Norton independent Member of Parliament Temba Mliswa says it would have been prudent for the remains of Mbuya Nehanda including her skull to be repatriated along with the others before the country thinks of erecting a statue in her honour.
He believes erecting a statue in her honour without regaining possession of her remains would be of little significance.
“It’s important the statue of Mbuya Nehanda has arrived, however the question is, what about her skull? Her remains need to be repatriated along with the others.
“Maybe it would’ve been better to regain possession of her remains before erecting the statue in her honour,” says Mliswa.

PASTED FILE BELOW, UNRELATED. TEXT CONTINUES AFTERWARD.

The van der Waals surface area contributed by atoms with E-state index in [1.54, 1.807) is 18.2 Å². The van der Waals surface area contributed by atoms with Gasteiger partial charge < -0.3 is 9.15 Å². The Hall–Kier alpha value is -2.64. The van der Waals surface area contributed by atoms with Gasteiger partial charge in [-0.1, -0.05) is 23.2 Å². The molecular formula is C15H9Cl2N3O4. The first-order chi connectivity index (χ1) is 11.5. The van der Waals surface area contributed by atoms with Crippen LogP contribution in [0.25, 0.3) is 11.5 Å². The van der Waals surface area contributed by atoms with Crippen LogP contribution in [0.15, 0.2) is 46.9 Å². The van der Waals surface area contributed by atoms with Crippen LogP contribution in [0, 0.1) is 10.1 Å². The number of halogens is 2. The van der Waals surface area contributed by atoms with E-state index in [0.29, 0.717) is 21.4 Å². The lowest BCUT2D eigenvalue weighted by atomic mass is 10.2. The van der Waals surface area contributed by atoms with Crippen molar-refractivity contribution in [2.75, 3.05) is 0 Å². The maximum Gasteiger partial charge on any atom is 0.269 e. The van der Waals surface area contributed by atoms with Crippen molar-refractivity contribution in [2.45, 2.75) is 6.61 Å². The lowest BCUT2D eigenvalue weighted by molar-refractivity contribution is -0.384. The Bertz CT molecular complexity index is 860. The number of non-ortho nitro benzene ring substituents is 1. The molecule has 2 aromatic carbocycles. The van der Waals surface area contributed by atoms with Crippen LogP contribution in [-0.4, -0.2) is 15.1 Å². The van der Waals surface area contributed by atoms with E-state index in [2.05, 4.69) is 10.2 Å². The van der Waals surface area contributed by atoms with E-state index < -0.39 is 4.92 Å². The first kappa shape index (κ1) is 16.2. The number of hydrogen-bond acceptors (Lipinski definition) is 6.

President Emmeson Mnangagwa is today expected to unveil Mbuya Nehanda’s statue in the capital city.
Meanwhile, in a few years ago, a Zimbabwean delegation was dispatched to the United Kingdom to repatriate the heads of Mbuya Nehanda, Sekuru Kaguvi, at the invitation of the British government to start the repatriation process.
The team located 13 heads among them, those of the two most prominent First Chimurenga icons, however the remains are yet to be returned.
Nehanda and Kaguvi were captured and executed by the British during the height of the country’s occupation by settlers in the 19th century.
The heads are believed to have been taken to Britain and displayed as war trophies.
Apparently, 41 years after Zimbabweans reclaimed their independence from Britain, the heads of the pioneers of the liberation war are yet to be brought home.